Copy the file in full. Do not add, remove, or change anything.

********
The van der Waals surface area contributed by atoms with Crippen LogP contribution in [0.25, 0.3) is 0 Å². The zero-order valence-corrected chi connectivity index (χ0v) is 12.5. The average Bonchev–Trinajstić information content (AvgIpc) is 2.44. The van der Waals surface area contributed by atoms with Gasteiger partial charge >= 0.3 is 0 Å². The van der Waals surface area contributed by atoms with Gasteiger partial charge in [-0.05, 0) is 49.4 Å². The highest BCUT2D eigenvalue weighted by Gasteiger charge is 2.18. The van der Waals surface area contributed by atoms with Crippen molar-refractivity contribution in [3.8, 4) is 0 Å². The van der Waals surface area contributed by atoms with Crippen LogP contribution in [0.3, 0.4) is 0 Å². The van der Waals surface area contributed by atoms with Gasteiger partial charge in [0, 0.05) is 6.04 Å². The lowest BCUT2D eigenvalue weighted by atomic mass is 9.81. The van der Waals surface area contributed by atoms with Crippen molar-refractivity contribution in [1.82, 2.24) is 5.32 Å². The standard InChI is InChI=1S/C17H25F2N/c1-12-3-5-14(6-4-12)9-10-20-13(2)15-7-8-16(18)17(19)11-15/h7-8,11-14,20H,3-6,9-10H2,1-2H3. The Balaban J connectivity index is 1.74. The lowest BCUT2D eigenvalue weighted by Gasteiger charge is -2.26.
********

The van der Waals surface area contributed by atoms with Crippen LogP contribution in [0.25, 0.3) is 0 Å². The zero-order valence-corrected chi connectivity index (χ0v) is 12.5. The average Bonchev–Trinajstić information content (AvgIpc) is 2.44. The van der Waals surface area contributed by atoms with Gasteiger partial charge >= 0.3 is 0 Å². The van der Waals surface area contributed by atoms with Gasteiger partial charge in [-0.05, 0) is 49.4 Å². The highest BCUT2D eigenvalue weighted by Gasteiger charge is 2.18. The van der Waals surface area contributed by atoms with Crippen molar-refractivity contribution in [3.8, 4) is 0 Å². The van der Waals surface area contributed by atoms with Crippen LogP contribution in [0.3, 0.4) is 0 Å². The van der Waals surface area contributed by atoms with Gasteiger partial charge in [0, 0.05) is 6.04 Å². The lowest BCUT2D eigenvalue weighted by atomic mass is 9.81. The van der Waals surface area contributed by atoms with Crippen molar-refractivity contribution in [1.82, 2.24) is 5.32 Å². The standard InChI is InChI=1S/C17H25F2N/c1-12-3-5-14(6-4-12)9-10-20-13(2)15-7-8-16(18)17(19)11-15/h7-8,11-14,20H,3-6,9-10H2,1-2H3. The Balaban J connectivity index is 1.74. The lowest BCUT2D eigenvalue weighted by Gasteiger charge is -2.26.